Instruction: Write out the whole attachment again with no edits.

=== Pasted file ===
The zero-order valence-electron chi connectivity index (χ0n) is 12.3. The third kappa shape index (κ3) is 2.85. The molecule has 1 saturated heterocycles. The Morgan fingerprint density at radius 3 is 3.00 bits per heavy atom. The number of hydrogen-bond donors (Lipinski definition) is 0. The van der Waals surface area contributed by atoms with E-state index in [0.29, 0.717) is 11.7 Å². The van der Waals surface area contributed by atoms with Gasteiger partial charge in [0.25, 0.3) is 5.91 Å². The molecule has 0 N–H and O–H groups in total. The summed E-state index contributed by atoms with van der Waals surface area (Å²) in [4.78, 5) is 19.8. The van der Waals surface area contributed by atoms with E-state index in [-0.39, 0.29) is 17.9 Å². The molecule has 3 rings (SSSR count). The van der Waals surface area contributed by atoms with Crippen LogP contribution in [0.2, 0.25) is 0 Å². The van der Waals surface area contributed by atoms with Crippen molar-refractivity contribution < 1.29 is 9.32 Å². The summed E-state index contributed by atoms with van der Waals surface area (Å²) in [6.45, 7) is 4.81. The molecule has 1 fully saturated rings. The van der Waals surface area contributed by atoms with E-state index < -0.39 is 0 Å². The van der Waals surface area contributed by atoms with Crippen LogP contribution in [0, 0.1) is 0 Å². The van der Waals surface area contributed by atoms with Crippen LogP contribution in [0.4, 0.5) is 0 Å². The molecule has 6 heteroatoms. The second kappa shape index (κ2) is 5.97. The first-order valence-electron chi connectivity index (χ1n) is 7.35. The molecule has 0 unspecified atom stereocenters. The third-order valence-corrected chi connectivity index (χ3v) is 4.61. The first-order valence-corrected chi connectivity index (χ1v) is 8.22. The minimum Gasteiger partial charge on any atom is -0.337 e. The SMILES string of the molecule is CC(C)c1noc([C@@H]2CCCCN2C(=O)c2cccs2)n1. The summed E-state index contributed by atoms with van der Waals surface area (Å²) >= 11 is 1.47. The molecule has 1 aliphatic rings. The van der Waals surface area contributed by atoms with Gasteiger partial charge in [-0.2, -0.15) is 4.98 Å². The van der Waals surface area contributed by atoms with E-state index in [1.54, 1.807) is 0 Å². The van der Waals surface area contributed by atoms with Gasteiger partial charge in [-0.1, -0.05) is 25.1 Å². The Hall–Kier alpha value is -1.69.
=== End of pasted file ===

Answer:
The zero-order valence-electron chi connectivity index (χ0n) is 12.3. The third kappa shape index (κ3) is 2.85. The molecule has 1 saturated heterocycles. The Morgan fingerprint density at radius 3 is 3.00 bits per heavy atom. The number of hydrogen-bond donors (Lipinski definition) is 0. The van der Waals surface area contributed by atoms with E-state index in [0.29, 0.717) is 11.7 Å². The van der Waals surface area contributed by atoms with Gasteiger partial charge in [0.25, 0.3) is 5.91 Å². The molecule has 0 N–H and O–H groups in total. The summed E-state index contributed by atoms with van der Waals surface area (Å²) in [4.78, 5) is 19.8. The van der Waals surface area contributed by atoms with E-state index in [-0.39, 0.29) is 17.9 Å². The molecule has 3 rings (SSSR count). The van der Waals surface area contributed by atoms with Crippen LogP contribution in [0.2, 0.25) is 0 Å². The van der Waals surface area contributed by atoms with Crippen molar-refractivity contribution < 1.29 is 9.32 Å². The summed E-state index contributed by atoms with van der Waals surface area (Å²) in [6.45, 7) is 4.81. The molecule has 1 fully saturated rings. The van der Waals surface area contributed by atoms with E-state index < -0.39 is 0 Å². The van der Waals surface area contributed by atoms with Crippen LogP contribution in [0, 0.1) is 0 Å². The van der Waals surface area contributed by atoms with Crippen LogP contribution in [0.4, 0.5) is 0 Å². The molecule has 6 heteroatoms. The second kappa shape index (κ2) is 5.97. The first-order valence-electron chi connectivity index (χ1n) is 7.35. The molecule has 0 unspecified atom stereocenters. The third-order valence-corrected chi connectivity index (χ3v) is 4.61. The first-order valence-corrected chi connectivity index (χ1v) is 8.22. The minimum Gasteiger partial charge on any atom is -0.337 e. The SMILES string of the molecule is CC(C)c1noc([C@@H]2CCCCN2C(=O)c2cccs2)n1. The summed E-state index contributed by atoms with van der Waals surface area (Å²) >= 11 is 1.47. The molecule has 1 aliphatic rings. The van der Waals surface area contributed by atoms with Gasteiger partial charge in [-0.2, -0.15) is 4.98 Å². The van der Waals surface area contributed by atoms with E-state index in [1.54, 1.807) is 0 Å². The van der Waals surface area contributed by atoms with Gasteiger partial charge in [-0.1, -0.05) is 25.1 Å². The Hall–Kier alpha value is -1.69.